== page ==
I know it is not usually good to start a series in the middle of another series, but I am going to do it here. Hey, it’s my blog and I’ll wander if I want to. 🙂
“I urge you to live a life worthy of the calling you have received.” Ephesians 4:1
A few days ago I asked a question on Twitter and Facebook: “do you think Jesus was more concerned with a balanced life or an effective life of complete obedience to the Father?” I received some comments and feedback on this.
Then, this past weekend the social media sphere blew up with the news of a popular pastor stepping down due to an “emotional and physical affair.” Many blog posts and articles and rants on all sides have been written since then. Yes, I am joining the cloud and commenting here also. However, I am going back to the question I asked last week about balance.
A lot of talk goes around about being balanced. You can hear sermons, read books, blogs, participate in discussions, and find tons of resources trying to help us live a balanced life. The idea is we become well rounded (figuratively, not physical shaped) and don’t live in the extremes of life. It seems another way to get everyone on the same page of “normal.”
In the church we talk about balance as a way to not be part of the weird and fringe elements of religion. I believe that often when someone talks about balance they are just trying to convince others they are right about something. It’s one of those spiritual “ace” cards we like to pull. Kind of like, “I’ve been praying about this and…” “I feel led…” “God told me…” On and on it goes. People can be very good at spiritualizing their opinion in such a way that they bully others into agreeing with them. But, that’s another subject and I digress.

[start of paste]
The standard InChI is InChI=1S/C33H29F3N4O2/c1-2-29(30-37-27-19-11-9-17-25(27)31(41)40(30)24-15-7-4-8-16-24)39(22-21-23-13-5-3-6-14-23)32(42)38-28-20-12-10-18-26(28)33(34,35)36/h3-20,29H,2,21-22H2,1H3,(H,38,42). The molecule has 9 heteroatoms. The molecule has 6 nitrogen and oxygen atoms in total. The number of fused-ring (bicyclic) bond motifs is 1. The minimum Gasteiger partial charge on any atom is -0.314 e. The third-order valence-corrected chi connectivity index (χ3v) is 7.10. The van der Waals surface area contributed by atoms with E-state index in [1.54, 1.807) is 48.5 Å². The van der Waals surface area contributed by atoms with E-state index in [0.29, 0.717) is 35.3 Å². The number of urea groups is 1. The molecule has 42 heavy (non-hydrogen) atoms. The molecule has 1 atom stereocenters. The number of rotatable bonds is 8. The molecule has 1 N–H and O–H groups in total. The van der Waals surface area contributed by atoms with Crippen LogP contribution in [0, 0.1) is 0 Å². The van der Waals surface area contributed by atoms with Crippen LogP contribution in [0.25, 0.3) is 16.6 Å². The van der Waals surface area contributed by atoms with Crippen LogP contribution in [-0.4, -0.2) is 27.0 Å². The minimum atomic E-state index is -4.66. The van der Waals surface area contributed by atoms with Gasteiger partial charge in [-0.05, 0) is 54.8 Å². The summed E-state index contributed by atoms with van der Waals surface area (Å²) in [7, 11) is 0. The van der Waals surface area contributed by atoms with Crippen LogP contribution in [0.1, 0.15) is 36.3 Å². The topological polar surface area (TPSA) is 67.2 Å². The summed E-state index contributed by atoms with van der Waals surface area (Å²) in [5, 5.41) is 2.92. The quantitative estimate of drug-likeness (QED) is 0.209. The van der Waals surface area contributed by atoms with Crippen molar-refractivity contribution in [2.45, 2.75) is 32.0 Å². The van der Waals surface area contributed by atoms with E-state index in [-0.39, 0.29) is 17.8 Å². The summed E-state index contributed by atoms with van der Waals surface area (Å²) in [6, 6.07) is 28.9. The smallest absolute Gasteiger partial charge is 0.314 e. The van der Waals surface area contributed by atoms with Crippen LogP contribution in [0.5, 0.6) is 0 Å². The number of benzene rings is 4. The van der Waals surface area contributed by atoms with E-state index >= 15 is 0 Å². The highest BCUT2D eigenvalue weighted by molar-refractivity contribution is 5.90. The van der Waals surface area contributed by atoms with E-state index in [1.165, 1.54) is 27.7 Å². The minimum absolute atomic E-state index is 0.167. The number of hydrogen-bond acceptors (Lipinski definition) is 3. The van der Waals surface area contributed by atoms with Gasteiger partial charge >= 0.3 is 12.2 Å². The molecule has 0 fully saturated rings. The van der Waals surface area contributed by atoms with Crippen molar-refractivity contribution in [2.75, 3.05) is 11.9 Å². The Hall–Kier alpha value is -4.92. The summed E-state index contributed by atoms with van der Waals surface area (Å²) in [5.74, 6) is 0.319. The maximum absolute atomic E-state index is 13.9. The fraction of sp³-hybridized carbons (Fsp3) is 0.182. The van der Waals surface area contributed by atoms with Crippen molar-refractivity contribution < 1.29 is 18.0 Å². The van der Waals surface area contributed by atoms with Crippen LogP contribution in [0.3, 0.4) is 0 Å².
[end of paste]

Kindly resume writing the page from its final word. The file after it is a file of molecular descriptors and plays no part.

The idea of balance is that everything is equal on all sides: equal time, attention, energy, etc. I love it when someone says that balance is Biblical. Not to be smart, but I’m still waiting for the scripture reference that backs that up.
I personally believe that balance in life is a myth. Worse yet, it may be a lie. If we get ourselves so focused on achieving balance we can become preoccupied with the wrong things. Chasing balance can cause us to miss out on what God really has for us. The truth is, we can not live a fully balanced life. It is not possible to spend the same amount of time on each area, family, God, work, and play. It is not possible to be in the balanced middle of all issues and all circumstances. We cannot live that way. I’m not sure we should.
Jesus told us the two greatest commandments were to love God with everything and to love our neighbors as ourselves. That seems out of balance to the human understanding. The human wisdom of balance would say to love God with the appropriate measure so that we can give equal attention to the natural. The idea of balance says we become a well-rounded individual equally good at everything. Impossible. And, not very productive. What is the old saying? “Jack of all trades, master of none.”
As I work through scripture, or more accurately, let scriptures work through me, I find a call to an unbalanced life. A life of radical and complete surrender to God. Absolute devotion and commitment to Christ. Fanatical love for people. Life totally submitted to the Holy Spirit. Unwavering devotion. Unhesitant obedience. Leap of faith trust. These are Biblical directives and they are a life out of balance.
I maintain that boundaries are what so many are really defining or leading toward in the conversation about balance. With proper boundaries to guide us and keep life in check, I think we will find ourselves much closer to living a life worthy of the calling God has on each of us.
We’ll explore boundaries more in the next post and then I’ll resume the posts on follow-thru, though there is corelation between the two.